Let's say you are a first-time buyer desperate to have your own house at a time when house prices are overvalued by most historic measures. And let's say that I have some control over house prices. I give you two choices.
I can let house prices fall to their long-term average relative to earnings so you can afford to buy a house; or I can put in place policies to ensure that (for now at least) house prices don't fall, but at the same time indulge in some dodgy dealings with the banks to help you get a loan you can't afford to buy a house you can't really afford.
Which one would you go for? The first? Me too. And if I were the government, I'd give it to you. Sadly, I'm not and it won't. Instead, you're getting the second option, like it or not.
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This week's Budget made a couple of things clear: that debt- and growth-wise, Britain is still in deep trouble; that as a result of this, the Bank of England will keep interest rates "lower for longer" to be able effectively to ignore its inflation target in pursuit of the magic unicorn that is modern growth (seehere for more on this style of financial repression); and that as far as the Treasury is concerned, the best answer to our troubles remains pretend austerity combined with monetary experimentation and a ban on market forces operating in the housing market.
So to the new Help-to-Buy scheme. This is basically an extension of the existing FirstBuy and NewBuy schemes to those who aren't necessarily first-time buyers (second steppers') and who don't necessarily have low incomes, but who still might not have the deposit they need to buy the house they want.
In essence, it provides a government-backed guarantee of up to 20% of £600,000 to those who can come up with a 5% deposit (the result being that the banks only have to offer a 75% loan-to-value mortgage).
Will it work? It might. If lenders haven't been as free as the government would have liked with mortgages recently, odds are it's because they have felt the risk of doing so is too high (given that the house price/earnings ratio is still around five times, versus a long-term average of 3.5). This takes a large part of their risk away.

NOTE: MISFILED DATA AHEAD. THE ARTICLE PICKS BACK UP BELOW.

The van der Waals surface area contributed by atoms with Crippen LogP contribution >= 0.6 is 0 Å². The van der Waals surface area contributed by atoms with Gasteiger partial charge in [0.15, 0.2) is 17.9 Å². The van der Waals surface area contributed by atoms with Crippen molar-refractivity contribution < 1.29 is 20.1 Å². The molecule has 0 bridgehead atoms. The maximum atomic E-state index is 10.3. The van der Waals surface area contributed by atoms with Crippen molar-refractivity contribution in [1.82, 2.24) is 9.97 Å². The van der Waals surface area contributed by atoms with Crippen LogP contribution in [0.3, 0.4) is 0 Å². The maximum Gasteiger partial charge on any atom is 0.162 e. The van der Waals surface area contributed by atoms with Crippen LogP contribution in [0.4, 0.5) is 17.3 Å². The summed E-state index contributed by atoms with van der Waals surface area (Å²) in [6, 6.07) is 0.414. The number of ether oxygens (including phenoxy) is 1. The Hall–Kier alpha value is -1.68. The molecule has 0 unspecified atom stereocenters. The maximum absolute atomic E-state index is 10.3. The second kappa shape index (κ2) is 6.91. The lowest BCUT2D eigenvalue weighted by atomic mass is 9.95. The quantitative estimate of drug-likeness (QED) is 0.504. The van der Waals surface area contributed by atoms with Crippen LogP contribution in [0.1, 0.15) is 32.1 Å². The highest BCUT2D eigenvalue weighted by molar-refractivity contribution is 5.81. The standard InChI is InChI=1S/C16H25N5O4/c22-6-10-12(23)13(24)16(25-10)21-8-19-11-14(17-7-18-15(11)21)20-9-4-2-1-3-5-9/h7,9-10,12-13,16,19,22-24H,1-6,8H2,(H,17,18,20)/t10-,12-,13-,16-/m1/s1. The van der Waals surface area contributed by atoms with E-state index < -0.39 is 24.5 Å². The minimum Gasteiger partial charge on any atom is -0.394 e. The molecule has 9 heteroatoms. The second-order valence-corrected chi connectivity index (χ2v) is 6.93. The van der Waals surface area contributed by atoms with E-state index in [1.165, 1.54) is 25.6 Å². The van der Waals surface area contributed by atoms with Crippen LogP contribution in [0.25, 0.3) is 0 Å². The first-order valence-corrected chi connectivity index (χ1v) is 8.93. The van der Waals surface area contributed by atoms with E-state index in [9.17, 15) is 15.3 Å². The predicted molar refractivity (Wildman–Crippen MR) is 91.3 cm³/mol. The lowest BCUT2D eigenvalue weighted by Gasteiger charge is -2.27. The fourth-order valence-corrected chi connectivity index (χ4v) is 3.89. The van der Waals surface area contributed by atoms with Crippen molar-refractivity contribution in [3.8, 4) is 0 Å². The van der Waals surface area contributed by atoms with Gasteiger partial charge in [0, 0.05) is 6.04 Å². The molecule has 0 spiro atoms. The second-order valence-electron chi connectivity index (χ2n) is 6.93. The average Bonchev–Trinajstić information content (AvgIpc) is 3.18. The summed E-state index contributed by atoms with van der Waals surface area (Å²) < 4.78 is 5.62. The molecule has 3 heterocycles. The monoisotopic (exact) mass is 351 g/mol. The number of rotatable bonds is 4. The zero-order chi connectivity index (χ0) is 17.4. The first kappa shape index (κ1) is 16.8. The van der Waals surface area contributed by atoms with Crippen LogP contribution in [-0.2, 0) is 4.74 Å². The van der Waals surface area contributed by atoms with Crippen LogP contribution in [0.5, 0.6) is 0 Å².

That, say analysts at Capital Economics, means it could "lead to a substantial boost to housing demand" and risk "stoking up house prices again". That's good news for the banks (less negative equity), fabulous for housebuilders and feel good for those of us who own houses.
But I can't really see how it is that good for first-time buyers. As Capital Economics point out, "it does nothing to diminish the risks of a large house-price correction at some point in the future". Quite.
The fact that house prices are still overvalued doesn't mean that our crash hasn't made a good start. Take inflation into account and prices are down 20%-30% in most areas and 15% even in London.
Merryn Somerset Webb started her career in Tokyo at public broadcaster NHK before becoming a Japanese equity broker at what was then Warburgs. She went on to work at SBC and UBS without moving from her desk in Kamiyacho (it was the age of mergers).
After five years in Japan she returned to work in the UK at Paribas. This soon became BNP Paribas. Again, no desk move was required. On leaving the City, Merryn helped The Week magazine with its City pages before becoming the launch editor of MoneyWeek in 2000 and taking on columns first in the Sunday Times and then in 2009 in the Financial Times
Twenty years on, MoneyWeek is the best-selling financial magazine in the UK. Merryn was its Editor in Chief until 2022. She is now a senior columnist at Bloomberg and host of the Merryn Talks Money podcast - but still writes for Moneyweek monthly.
Merryn is also is a non executive director of two investment trusts – BlackRock Throgmorton, and the Murray Income Investment Trust.
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